Few studies have used new RNA sequencing technologies to monitor the immune response to vaccination. Yang et al. (10) analyzed the liver transcriptome using RNA-seq to clarify the mechanisms of the host regarding the protector effect of a possible vaccine and its immunogenicity. Demasius et al. (11) monitored the immune response to vaccination using an inactivated vaccine for neonatal bovine pancytopenia. In both cases, new genes or routes involved in the immune response to vaccination were detected and demonstrated the importance of understanding this response in the development of new vaccines and their components.
miRNAs are increasingly being identified as key players in the immune system, regulating processes, such as the development, differentiation and function of immune cells. Several miRNAs have been identified in the different immune cell types, regulating a number of responses. An interesting pattern has also emerged where a single miRNA, such as miR-155, may influence global immune responses through its effect on macrophages, dendritic cells, and B and T lymphocytes through the direct regulation of distinct target genes (12).
Until now, there have been many in vitro but few in vivo studies on the influence of aluminum hydroxide adjuvant and its influence on the immune response to vaccination. Understanding how cells interact with adjuvants in vivo is crucial to characterize the mechanisms of action of this adjuvant and will be critical in the rational design of effective diagnostic tools and vaccines against many diseases (13).
Thus, the main objective of this study was to identify the molecular signature activated by vaccines and adjuvants in the form of aluminum hydroxide in sheep, providing insight into the mechanisms underlying the immune response, by combining the molecular information provided by RNA sequencing of both mRNA and miRNA in an in vivo experiment.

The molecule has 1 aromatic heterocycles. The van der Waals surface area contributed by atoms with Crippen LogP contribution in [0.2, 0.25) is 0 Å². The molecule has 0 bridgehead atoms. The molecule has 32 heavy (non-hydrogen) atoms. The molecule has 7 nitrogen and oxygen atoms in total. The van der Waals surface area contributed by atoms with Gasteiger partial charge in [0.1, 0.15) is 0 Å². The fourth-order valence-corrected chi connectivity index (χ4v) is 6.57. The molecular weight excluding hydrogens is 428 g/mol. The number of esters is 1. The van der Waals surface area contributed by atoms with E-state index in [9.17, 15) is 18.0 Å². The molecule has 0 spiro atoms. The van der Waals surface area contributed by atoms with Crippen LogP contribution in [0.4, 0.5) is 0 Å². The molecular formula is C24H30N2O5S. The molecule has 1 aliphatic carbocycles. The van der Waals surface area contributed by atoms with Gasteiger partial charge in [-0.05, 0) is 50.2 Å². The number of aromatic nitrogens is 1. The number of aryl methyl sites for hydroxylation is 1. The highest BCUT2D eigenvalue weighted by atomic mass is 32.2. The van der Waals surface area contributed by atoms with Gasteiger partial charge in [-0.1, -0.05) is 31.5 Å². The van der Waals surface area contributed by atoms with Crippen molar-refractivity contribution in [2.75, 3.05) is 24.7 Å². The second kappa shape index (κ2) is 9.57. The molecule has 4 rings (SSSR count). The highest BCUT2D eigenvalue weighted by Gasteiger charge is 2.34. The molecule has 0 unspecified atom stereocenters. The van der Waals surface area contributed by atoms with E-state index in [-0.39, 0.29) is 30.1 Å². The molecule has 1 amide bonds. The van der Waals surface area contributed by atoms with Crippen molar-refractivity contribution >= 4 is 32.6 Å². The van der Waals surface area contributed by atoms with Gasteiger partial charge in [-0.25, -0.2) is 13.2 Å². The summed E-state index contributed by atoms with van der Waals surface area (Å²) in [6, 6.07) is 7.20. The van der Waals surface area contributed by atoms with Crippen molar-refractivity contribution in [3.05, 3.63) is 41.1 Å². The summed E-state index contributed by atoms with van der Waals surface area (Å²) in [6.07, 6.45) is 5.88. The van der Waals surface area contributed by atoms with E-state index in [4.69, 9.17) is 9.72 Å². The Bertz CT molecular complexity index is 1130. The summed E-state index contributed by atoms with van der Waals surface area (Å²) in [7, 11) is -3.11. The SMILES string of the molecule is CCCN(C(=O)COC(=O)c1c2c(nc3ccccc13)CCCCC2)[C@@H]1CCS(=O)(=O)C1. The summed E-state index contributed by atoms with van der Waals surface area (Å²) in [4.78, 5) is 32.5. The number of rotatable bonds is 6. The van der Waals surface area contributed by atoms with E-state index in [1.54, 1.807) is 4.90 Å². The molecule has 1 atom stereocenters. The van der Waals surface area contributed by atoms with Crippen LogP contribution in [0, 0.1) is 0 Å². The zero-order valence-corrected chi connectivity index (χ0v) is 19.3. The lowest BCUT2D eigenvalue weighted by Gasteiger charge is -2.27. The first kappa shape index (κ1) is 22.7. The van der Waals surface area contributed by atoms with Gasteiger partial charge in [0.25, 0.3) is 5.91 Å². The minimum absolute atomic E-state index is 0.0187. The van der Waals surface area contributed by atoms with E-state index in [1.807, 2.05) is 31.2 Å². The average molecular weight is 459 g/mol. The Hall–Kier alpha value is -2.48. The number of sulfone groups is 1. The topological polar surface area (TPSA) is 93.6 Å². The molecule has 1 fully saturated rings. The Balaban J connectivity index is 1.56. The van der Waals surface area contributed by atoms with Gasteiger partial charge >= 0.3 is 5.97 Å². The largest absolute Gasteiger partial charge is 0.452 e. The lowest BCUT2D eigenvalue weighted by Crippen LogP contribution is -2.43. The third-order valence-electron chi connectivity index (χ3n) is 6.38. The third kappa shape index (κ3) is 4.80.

Materials and Methods
All experimental procedures were approved and licensed by the Ethical Committee of the University of Zaragoza (ref: PI15/14). Requirements of the Spanish Policy for Animal Protection (RED53/2013) and the European Union Directive 2010/63 on the protection of experimental animals were always fulfilled. Rasa Aragonesa pure breed lambs were selected from a single pedigree flock of certified good health at 3 months old and did not undergo any vaccination before the experiment. The flock analyzed in this study was established at the experimental farm of the University of Zaragoza and was always maintained indoors, with ideal controlled conditions of housing, management and diet. The animals were kept 2 months to acclimatize to the new environment so they were 5 months old when the experiment started. For the purpose of the present work, they were randomly distributed in different treatment groups, n = 7 each. Each group received a parallel subcutaneous treatment with either commercial vaccines containing aluminum hydroxide [Al (OH)3] as adjuvant (Group Vac) or aluminum hydroxide only (Group Adj; Alhydrogel, CZ Veterinaria, Spain), always inoculating with the equivalent dose of aluminum applied in the vaccinated group. Nine different vaccines were used, and a total of 19 inoculations were applied in each group throughout 16 different inoculation dates, thus entailing a total amount of 81.29 mg of aluminum per animal. Intervals between inoculations ranged from 17 to 100 days (mean = 31.3 ± 22.1 days). The complete study lasted 475 days, from February 2015 to June 2016. Table S1 includes details of the commercial vaccines used and the inoculation protocol that was applied.
For RNA-seq analysis, a total of 6 animals were included (3 sheep inoculated with vaccines and 3 sheep inoculated with aluminum) and for validation of the sequencing data, 8 animals were included (4 sheep treated with vaccines and 4 sheep treated with aluminum; Table 1).
Blood Collection and RNA Extraction
For the isolation of ovine peripheral blood mononuclear cells (PBMCs), blood was collected from the jugular vein of 14 Rasa Aragonesa sheep. Blood samples were taken from each animal at the beginning (day 0, T0), before any vaccination, and at the end of the treatment (day 475, Tf), which was 5 days after the last inoculation. Blood was collected into heparinized Vacutainer tubes (Becton, Dickinson and Company, Sparks, MD), transferred into 50-ml centrifuge tubes and diluted 1:2 in HBSS. Twenty-five milliliters of blood:HBSS were layered over 10 ml of Ficoll-Paque (1.084 g/cm3) (GE HealthCare Bio-Sciences, Uppsala, Sweden) in 50-ml centrifuge tubes. The cells were centrifuged at 900 × g for 30 min to separate erythrocytes and polymorphonuclear cells from PBMCs. PBMCs were collected from the HBSS-Ficoll-Paque interface, washed with HBSS by centrifugation at 400 × g for 10 min, lysed in 1 ml of Trizol and stored at −80°C until further use.